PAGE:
Story - Something we can learn from geese
Something we can learn from Geese
Adapted from the work of Dr. Angeles Arrien
Fact No. 1
As each bird flaps its wings it creates an uplift for the bird following, by flying in a "V" formation; the whole flock has 71% greater flying range than if the bird flew alone. Many of us recognise that there is a lot I can do by myself, there is a lot I can do with a colleague or partner, but the power of what I can get done with a network group is quantum. The lesson from this fact - people who share a common direction and sense of community can get where they are going quicker and easier because they are travelling on the thrust of one another.
Fact No. 2
Whenever a goose falls out of formation, it suddenly feels the drag and resistance of trying to fly alone and quickly gets back into formation to take an advantage of the lifting power of the bird immediately in front. Lesson from this fact – if we have as much sense as a goose, we will stay in formation with those who are headed where we want to go and be willing to accept their help, as well as give ours to others who are looking for support.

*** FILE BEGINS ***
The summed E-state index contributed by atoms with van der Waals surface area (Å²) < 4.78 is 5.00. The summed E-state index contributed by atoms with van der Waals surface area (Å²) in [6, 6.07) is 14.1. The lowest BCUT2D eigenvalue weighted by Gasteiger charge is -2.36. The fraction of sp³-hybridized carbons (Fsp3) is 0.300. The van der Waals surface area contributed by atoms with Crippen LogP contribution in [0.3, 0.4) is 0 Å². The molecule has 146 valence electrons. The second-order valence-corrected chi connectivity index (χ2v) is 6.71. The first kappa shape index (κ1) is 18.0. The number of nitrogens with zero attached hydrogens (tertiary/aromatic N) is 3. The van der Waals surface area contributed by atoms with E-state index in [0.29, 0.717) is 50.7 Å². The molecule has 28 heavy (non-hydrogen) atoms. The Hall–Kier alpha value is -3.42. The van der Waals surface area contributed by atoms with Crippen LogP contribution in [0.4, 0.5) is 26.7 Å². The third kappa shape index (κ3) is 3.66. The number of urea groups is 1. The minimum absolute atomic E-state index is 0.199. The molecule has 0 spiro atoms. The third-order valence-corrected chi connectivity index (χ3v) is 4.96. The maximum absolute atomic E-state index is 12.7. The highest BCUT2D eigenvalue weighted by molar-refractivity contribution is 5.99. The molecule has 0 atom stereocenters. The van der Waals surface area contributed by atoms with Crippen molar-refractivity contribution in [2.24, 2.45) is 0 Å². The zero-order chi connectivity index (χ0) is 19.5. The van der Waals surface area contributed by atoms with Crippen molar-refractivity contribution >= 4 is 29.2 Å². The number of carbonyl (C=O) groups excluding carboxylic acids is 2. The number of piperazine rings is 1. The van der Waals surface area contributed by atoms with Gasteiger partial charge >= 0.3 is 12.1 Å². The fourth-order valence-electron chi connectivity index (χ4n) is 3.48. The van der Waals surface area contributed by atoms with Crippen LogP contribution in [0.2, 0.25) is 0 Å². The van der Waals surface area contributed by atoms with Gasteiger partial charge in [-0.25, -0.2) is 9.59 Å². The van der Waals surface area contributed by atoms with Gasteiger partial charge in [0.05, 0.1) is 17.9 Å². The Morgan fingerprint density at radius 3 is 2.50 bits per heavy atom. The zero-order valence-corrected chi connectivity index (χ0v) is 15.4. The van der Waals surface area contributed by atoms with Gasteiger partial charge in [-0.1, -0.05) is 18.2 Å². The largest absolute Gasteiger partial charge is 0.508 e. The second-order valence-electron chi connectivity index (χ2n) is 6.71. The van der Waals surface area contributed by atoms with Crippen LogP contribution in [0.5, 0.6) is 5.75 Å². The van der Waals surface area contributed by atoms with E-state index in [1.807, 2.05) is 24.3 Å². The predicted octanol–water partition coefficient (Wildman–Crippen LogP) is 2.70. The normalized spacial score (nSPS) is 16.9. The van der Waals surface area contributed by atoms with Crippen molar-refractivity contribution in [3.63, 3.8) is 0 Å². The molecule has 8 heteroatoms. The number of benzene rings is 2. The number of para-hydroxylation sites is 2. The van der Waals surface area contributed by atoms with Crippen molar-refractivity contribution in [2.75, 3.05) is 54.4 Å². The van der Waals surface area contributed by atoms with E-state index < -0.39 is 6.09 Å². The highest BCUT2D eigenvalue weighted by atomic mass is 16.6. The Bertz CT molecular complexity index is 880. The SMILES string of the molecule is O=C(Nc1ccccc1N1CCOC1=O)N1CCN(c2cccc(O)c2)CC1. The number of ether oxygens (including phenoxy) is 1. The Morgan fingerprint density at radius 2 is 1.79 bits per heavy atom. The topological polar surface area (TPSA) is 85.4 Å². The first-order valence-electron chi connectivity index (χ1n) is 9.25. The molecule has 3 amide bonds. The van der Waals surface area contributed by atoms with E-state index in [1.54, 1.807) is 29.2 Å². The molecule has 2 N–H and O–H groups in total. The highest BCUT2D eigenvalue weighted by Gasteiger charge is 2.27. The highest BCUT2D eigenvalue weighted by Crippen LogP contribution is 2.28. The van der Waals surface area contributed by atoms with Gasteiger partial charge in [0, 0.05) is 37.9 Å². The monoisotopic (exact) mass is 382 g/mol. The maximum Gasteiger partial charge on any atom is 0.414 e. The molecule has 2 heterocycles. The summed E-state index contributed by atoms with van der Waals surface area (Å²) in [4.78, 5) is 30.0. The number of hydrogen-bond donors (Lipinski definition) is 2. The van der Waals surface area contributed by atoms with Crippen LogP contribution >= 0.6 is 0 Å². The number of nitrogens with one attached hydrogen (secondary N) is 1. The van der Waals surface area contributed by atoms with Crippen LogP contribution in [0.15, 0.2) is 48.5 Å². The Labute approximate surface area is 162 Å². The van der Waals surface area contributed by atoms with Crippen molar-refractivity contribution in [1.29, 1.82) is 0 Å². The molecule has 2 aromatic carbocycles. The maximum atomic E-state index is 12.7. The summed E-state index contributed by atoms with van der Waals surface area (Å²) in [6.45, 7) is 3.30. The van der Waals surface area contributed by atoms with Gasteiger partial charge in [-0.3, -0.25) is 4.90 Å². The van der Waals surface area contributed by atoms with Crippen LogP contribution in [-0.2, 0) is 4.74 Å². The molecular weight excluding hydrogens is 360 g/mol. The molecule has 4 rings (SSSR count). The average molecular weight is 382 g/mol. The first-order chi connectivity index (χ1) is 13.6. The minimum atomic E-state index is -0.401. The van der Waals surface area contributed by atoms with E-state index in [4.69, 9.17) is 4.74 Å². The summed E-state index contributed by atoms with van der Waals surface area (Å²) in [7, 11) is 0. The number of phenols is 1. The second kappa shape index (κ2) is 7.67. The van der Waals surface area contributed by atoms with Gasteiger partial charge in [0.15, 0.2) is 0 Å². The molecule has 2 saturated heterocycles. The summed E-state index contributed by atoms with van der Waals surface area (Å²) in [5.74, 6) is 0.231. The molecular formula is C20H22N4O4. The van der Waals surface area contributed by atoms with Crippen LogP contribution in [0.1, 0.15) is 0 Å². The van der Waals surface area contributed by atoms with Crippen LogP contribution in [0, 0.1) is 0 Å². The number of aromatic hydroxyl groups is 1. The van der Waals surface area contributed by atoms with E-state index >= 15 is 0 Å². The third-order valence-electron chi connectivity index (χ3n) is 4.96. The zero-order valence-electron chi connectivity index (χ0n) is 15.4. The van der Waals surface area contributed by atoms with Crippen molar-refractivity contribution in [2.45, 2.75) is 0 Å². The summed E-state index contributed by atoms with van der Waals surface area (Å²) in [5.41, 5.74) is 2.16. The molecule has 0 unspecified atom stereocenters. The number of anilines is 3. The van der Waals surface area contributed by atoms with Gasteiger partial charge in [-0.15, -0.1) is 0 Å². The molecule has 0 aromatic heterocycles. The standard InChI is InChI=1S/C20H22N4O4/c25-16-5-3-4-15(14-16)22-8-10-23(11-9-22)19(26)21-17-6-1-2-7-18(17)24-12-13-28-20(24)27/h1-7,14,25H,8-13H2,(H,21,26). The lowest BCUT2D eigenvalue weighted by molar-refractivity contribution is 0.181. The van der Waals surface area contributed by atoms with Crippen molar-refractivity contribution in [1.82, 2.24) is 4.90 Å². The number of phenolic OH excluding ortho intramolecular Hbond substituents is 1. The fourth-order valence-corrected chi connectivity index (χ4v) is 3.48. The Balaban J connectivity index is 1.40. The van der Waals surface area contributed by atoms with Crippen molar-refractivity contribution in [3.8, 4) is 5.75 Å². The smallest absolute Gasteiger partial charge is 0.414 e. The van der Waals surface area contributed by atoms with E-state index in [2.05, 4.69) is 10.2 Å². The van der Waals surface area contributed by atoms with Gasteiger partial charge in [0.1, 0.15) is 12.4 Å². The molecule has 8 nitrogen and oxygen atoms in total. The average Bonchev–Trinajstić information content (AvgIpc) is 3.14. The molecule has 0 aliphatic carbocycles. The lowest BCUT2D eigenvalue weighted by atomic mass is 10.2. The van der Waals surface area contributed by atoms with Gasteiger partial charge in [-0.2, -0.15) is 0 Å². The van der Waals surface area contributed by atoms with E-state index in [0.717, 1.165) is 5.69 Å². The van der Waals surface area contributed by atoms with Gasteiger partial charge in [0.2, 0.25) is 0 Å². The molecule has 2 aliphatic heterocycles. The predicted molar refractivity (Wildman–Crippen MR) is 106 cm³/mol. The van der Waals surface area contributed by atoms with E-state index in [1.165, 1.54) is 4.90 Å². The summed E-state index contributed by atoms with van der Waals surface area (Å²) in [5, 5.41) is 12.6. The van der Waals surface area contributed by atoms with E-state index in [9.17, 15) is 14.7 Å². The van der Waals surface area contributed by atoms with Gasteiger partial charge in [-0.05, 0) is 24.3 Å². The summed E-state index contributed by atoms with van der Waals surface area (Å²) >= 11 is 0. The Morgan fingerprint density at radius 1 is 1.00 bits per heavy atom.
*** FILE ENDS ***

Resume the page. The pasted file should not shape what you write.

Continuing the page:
Fact No. 3
When the lead goose gets tired, it rotates back into the formation and another goose flies at the point position – an invaluable lesson for us to apply to all our group work. It pays to take turns doing the hard tasks and sharing the leadership. With people, as with geese, we are inter-dependent on each other's skills and capabilities and unique arrangements of power and resources; no one person is right to lead in all circumstances and at all times. Leaders need to learn to let go at times, and others must feel comfortable in stepping forward – no false modesty – no greed for power and position for its own sake.
Fact No. 4
When a goose becomes ill or wounded or shot down, two geese move out of information and follow it down to help protect it. They stay with it until it is able to fly again or dies, then they launch out together with another formation or they catch up with their flock. Lesson – if we have as much sense as geese, we, too, will stand by each other in difficult times as well as when we are strong.
The geese in formation honk from behind to encourage those up front to keep up their speed. Lesson – we need to make sure our honking from behind is encouragement and not something else! In groups where there is great encouragement against great odds, the production is much greater by the power of encouragement. The word "courage" means to stand by one's heart, to stand by one's core, to encourage someone else's core, to encourage someone else's heart – that's the quality of honking.
Sent to the BUZZ by BETTY PIERCE, aged 12
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